Beyond Pho: 5 of Hanoi's Top Noodle Dishes

 Dan Tham and Karina Tsui

If you've tried one Vietnamese dish, it's most likely pho. Made with rice noodles, the beef noodle soup is a must-try on the streets of Vietnam -- not to mention readily available overseas. But there's much more to Vietnam's diverse noodle scene than this familiar food. Hiding in plain sight is another delicious noodle dish: bun, as surprising, variable and seductive as jazz.

The joys of bún

In Vietnamese, "bún" refers to rice vermicelli. It's basically Asian spaghetti. It's slurpable and versatile, with endless combinations that make it taste new every time. You can eat bun with fish sauce or tomato broth, snails or grilled meats, wrapped in a spring roll, or woven into mini-bún blankets of joy in the form of banh hoi. "What I love about the variety of Vietnamese noodle dishes is that while they may have some crossovers in ingredients and herbs, they often have totally different compositions, and certain ingredients that truly make each noodle dish special," Mark Wiens, a "full time travel eater" who runs the Migrationology food travel blog, tells CNN.

Broth basics

Of course, all noodle dishes aren't created equal. According to Helen Le, the host of Helen's Recipes on YouTube, the best way to judge a noodle dish is by examining and tasting the broth and fish sauce. "The best broth is clear -- (in Vietnam), we don't like cloudy broths," says Le. The clearer it is, the better the balance of flavors -- salty, sweet, sour and bitter -- which is essential to a good dish. Ready to slurp some soup? Here are five dishes that showcase the best of Vietnam's bun noodles.

Bún riêu

Bún riêu is a meat or seafood vermicelli soup with a distinctive crimson color. The broth gets its appearance from tomato paste and annatto oil, made from achiote tree seeds. Freshwater crabmeat and blanched tomatoes are the soup's star players. Tamarind paste lends sourness to the broth, while airy bits of fried tofu contribute crunch. Depending on the region, bún riêu might also come topped with beef, pork, snails or fish. Vermicelli noodles swim in the soup, adding balance to a dish that's both colorful and light. Add to that the requisite plateful of lime wedges, chili and greens -- like banana blossoms and mint -- and you have a perfect meal.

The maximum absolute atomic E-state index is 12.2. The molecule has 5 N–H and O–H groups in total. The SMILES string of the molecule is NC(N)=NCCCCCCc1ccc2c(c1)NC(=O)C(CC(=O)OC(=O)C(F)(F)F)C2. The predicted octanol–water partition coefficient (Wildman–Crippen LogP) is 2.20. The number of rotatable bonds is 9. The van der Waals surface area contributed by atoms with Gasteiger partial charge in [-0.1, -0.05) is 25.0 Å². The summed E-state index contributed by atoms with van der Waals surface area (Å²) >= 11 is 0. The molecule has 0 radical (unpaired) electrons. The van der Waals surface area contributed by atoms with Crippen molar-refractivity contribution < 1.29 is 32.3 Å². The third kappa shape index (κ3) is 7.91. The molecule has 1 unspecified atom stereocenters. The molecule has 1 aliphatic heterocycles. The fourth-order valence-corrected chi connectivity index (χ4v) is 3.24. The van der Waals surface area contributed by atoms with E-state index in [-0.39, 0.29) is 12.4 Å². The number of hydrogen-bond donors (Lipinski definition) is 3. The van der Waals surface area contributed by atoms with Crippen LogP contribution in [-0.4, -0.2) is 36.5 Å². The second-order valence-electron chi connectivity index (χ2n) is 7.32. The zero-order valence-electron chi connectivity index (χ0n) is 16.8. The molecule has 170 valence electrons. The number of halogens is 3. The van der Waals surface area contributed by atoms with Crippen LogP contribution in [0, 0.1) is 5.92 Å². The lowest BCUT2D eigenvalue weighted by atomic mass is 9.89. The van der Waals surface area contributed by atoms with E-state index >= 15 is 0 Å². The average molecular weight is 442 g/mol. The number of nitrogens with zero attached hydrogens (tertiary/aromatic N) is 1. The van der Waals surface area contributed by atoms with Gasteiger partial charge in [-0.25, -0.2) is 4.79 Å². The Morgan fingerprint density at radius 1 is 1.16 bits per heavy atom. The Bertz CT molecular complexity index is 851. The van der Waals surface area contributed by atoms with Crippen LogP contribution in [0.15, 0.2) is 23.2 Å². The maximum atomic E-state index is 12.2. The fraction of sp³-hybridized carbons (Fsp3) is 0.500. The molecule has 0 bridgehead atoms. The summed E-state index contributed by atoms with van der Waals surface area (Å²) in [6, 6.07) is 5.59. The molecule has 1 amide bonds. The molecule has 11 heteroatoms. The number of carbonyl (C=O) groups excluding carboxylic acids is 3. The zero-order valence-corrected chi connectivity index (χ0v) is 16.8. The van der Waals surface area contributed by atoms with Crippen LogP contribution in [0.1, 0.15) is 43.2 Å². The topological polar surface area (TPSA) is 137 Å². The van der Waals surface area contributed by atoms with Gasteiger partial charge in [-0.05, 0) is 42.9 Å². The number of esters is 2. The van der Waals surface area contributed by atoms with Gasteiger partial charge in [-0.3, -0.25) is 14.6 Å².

Bún chả

Bún chả is a local lunchtime obsession in Hanoi. A cold noodle dish, bún chả features hunks of charcoal-grilled fatty pork -- cha -- bathing in a blend of the ubiquitous fish sauce, vinegar, lime and sugar. Vermicelli noodles, fruits and veggies, such as carrots and green papaya, accompany the glorious pork. "It's a deconstructed noodle salad," says Le.

Bún cá Hải Phòng

On the way to the Pandora-like islands of Ha Long Bay, you'll pass Hai Phong, one of Vietnam's most important seaports and, by extension, one of the best places in the country for seafood. Bun ca Hai Phong, literally "fish noodles of Hai Phong," is much subtler than other, more flamboyant Vietnamese dishes. "It's the contrast of textures that makes this dish interesting," says Le. The fish -- usually mackerel, carp, or catfish -- is pounded into fishcakes then deep-fried. Traces of dill, tomatoes, green onions and perilla -- a mint-like herb -- combine for a light meal.

Chả cá

More than a century old, Cha Ca La Vong restaurant is so good an entire street in Hanoi is named after it. The humble two-story cafe is famous for its chả cá: chunky cuts of tender grilled catfish, or basa, that's been yellowed by turmeric and seasoned with dill and shrimp paste. Chả cá arrives in a small pan atop a portable gas stove accompanied by bountiful garnishes, chopped peanuts and cold noodles. Like most great eating experiences, cha ca is a do-it-yourself process. As the fish fries on the stove, diners can cook up the fresh green onion, ginger and extra dill. The flavor combination is fresh, yet earthy; delicate, yet pungent.

Bún bò

Bún bò translates to "Southern-style beef noodle," but you can still find this particular type of noodle soup in the northern city of Hanoi. The best place to try it? Bun Bo Nam Bo in Hanoi's Old Quarter. Stir-fried and spiced with lemongrass, a mountain of beef sits atop a throne of vermicelli, accompanied by an herbaceous assortment of greens. Crispy, fried shallots add texture to the dish, while the scent of green papaya and pickled carrots create an enticing aroma.

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Domain: Afterhours
Category: Food & Wine

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